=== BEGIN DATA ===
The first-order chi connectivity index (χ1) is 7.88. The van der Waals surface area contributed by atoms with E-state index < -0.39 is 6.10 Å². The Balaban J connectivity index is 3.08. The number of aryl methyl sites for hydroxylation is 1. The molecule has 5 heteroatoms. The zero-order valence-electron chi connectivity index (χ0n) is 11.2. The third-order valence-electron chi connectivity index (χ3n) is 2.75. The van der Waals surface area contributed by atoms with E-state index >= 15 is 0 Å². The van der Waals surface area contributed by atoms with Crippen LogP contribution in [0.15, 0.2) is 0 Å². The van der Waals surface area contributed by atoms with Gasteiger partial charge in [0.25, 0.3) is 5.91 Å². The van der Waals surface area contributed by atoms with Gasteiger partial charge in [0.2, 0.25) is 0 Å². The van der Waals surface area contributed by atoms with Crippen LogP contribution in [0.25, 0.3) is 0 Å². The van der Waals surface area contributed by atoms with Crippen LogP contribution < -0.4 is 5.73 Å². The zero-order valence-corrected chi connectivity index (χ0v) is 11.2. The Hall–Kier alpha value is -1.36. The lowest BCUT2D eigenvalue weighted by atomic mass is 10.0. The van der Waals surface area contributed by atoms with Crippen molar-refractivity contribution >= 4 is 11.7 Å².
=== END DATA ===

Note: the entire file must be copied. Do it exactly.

The first-order chi connectivity index (χ1) is 7.88. The van der Waals surface area contributed by atoms with E-state index < -0.39 is 6.10 Å². The Balaban J connectivity index is 3.08. The number of aryl methyl sites for hydroxylation is 1. The molecule has 5 heteroatoms. The zero-order valence-electron chi connectivity index (χ0n) is 11.2. The third-order valence-electron chi connectivity index (χ3n) is 2.75. The van der Waals surface area contributed by atoms with E-state index >= 15 is 0 Å². The van der Waals surface area contributed by atoms with Crippen LogP contribution in [0.15, 0.2) is 0 Å². The van der Waals surface area contributed by atoms with Gasteiger partial charge in [0.25, 0.3) is 5.91 Å². The van der Waals surface area contributed by atoms with Gasteiger partial charge in [0.2, 0.25) is 0 Å². The van der Waals surface area contributed by atoms with Crippen LogP contribution in [0.25, 0.3) is 0 Å². The van der Waals surface area contributed by atoms with Crippen LogP contribution < -0.4 is 5.73 Å². The zero-order valence-corrected chi connectivity index (χ0v) is 11.2. The Hall–Kier alpha value is -1.36. The lowest BCUT2D eigenvalue weighted by atomic mass is 10.0. The van der Waals surface area contributed by atoms with Crippen molar-refractivity contribution >= 4 is 11.7 Å².